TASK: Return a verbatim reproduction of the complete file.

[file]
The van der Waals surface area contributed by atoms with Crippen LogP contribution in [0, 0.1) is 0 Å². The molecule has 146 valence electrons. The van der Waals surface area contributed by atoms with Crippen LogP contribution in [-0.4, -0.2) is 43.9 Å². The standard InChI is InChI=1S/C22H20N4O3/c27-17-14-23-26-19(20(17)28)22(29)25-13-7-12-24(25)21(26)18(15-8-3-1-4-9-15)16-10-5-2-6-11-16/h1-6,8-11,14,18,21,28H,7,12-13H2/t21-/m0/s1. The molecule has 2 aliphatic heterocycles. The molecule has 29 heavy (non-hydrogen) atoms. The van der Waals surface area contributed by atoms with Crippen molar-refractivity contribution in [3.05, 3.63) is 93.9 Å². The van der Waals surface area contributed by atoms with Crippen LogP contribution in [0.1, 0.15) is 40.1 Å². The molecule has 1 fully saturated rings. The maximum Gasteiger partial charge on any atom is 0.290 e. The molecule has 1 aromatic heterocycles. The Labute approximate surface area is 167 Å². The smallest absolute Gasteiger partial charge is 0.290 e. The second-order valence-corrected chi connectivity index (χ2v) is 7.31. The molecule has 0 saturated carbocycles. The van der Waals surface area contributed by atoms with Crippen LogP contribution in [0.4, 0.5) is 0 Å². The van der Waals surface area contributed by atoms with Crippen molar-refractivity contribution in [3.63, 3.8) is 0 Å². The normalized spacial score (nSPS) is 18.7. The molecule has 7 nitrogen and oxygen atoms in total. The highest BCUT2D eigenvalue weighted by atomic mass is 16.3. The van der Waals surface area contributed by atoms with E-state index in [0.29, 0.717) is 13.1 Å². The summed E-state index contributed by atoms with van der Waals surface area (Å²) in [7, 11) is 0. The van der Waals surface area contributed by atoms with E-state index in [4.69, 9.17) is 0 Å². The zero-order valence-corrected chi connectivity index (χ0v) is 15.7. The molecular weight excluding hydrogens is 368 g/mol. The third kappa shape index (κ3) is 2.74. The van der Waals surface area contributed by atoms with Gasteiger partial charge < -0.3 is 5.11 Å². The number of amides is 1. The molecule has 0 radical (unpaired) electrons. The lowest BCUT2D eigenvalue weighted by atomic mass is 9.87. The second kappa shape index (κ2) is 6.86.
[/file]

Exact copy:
The van der Waals surface area contributed by atoms with Crippen LogP contribution in [0, 0.1) is 0 Å². The molecule has 146 valence electrons. The van der Waals surface area contributed by atoms with Crippen LogP contribution in [-0.4, -0.2) is 43.9 Å². The standard InChI is InChI=1S/C22H20N4O3/c27-17-14-23-26-19(20(17)28)22(29)25-13-7-12-24(25)21(26)18(15-8-3-1-4-9-15)16-10-5-2-6-11-16/h1-6,8-11,14,18,21,28H,7,12-13H2/t21-/m0/s1. The molecule has 2 aliphatic heterocycles. The molecule has 29 heavy (non-hydrogen) atoms. The van der Waals surface area contributed by atoms with Crippen molar-refractivity contribution in [3.05, 3.63) is 93.9 Å². The van der Waals surface area contributed by atoms with Crippen LogP contribution in [0.1, 0.15) is 40.1 Å². The molecule has 1 fully saturated rings. The maximum Gasteiger partial charge on any atom is 0.290 e. The molecule has 1 aromatic heterocycles. The Labute approximate surface area is 167 Å². The smallest absolute Gasteiger partial charge is 0.290 e. The second-order valence-corrected chi connectivity index (χ2v) is 7.31. The molecule has 0 saturated carbocycles. The van der Waals surface area contributed by atoms with Crippen LogP contribution in [0.4, 0.5) is 0 Å². The van der Waals surface area contributed by atoms with Crippen molar-refractivity contribution in [3.63, 3.8) is 0 Å². The normalized spacial score (nSPS) is 18.7. The molecule has 7 nitrogen and oxygen atoms in total. The highest BCUT2D eigenvalue weighted by atomic mass is 16.3. The van der Waals surface area contributed by atoms with E-state index in [0.29, 0.717) is 13.1 Å². The summed E-state index contributed by atoms with van der Waals surface area (Å²) in [7, 11) is 0. The van der Waals surface area contributed by atoms with E-state index in [4.69, 9.17) is 0 Å². The zero-order valence-corrected chi connectivity index (χ0v) is 15.7. The molecular weight excluding hydrogens is 368 g/mol. The third kappa shape index (κ3) is 2.74. The van der Waals surface area contributed by atoms with Gasteiger partial charge < -0.3 is 5.11 Å². The number of amides is 1. The molecule has 0 radical (unpaired) electrons. The lowest BCUT2D eigenvalue weighted by atomic mass is 9.87. The second kappa shape index (κ2) is 6.86.